A Selection of Legal Maxims, Classified and Illustrated

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T. & J.W. Johnson, 1845 - Legal maxims - 286 pages
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Page 352 - The objection that a contract is immoral or illegal as between plaintiff and defendant sounds at all times very ill in the mouth of the defendant. It is not for his sake, however, that the objection is ever allowed : but it is founded in general principles of policy which the defendant has the advantage of, contrary to the real justice as between him and the plaintiff, by accident, if I may say so. The principle of public policy is this : ex dolo malo non oritur actio.
Page 352 - No Court will lend its aid to a man who founds his cause of action upon an immoral or an illegal act. If from the plaintiff's own stating or otherwise the cause of action appears to arise ex turpi causa, or the transgression of a positive law of this country, there the Court says he has no right to be assisted. It is upon that ground the Court goes; not for the sake of the defendant, but because they will not lend their aid to such a plaintiff.
Page 167 - ... right thereto shall be deemed absolute and indefeasible, unless it shall appear that the same was enjoyed by some consent or agreement expressly given or made for that purpose by deed or writing.
Page 110 - But when the party by his own contract creates a duty or charge upon himself, he is bound to make it good, if he may, notwithstanding any accident by inevitable necessity, because he might have provided against it by his contract.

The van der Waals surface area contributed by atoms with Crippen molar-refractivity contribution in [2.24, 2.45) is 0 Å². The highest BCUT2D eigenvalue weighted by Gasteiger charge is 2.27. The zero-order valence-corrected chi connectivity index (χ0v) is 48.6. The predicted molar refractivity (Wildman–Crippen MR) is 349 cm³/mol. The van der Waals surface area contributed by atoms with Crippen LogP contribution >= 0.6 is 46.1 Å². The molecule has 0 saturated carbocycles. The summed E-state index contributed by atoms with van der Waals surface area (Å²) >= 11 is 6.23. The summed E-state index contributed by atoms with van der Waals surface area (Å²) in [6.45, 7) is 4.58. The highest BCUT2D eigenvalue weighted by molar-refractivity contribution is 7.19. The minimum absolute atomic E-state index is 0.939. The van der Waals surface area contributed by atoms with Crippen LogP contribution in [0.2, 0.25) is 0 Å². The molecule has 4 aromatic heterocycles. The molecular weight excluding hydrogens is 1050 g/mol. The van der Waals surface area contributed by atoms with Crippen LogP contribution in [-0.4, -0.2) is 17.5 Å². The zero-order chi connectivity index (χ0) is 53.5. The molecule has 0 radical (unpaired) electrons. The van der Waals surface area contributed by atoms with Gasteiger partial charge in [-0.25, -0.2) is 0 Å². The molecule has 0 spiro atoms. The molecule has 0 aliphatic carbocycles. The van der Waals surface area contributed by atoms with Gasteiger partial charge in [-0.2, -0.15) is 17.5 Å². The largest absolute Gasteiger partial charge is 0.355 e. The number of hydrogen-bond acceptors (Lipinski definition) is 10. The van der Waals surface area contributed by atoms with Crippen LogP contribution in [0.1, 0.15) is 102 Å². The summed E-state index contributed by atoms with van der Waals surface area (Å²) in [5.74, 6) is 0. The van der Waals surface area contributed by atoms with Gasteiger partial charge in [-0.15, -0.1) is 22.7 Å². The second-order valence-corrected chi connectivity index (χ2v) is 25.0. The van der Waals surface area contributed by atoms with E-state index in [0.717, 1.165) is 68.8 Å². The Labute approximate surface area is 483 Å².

Page 135 - From the variety of cases relative to judgments being given in evidence in civil suits, these two deductions seem to follow as generally true: first, that the judgment of a court of concurrent jurisdiction, directly upon the point, is as a plea, a bar, or as evidence, conclusive, between the same parties, upon the same matter, directly in question in another court...
Page 248 - If the words of the statute are in themselves precise and unambiguous, then no more can be necessary than to expound those words in their natural and ordinary sense. The words themselves alone do, in such case, best declare the intention of the lawgiver.
Page 280 - Testament, in witness whereof I, the said Maurice Baum Senr, have to this my last Will and Testament Set my hand and Seal the Day and Year above written.
Page 104 - IT were infinite for the law to consider the causes of causes, and their impulsions one of another; therefore it contenteth itself with the immediate cause, and judgeth of acts by that, without looking to any further degree.
Page 15 - ... upon any agreement that is not to be performed within the space of one year from the making thereof...
Page 37 - This kind of equitable action to recover back money, which ought not in justice to be kept, is very beneficial, and therefore much encouraged.

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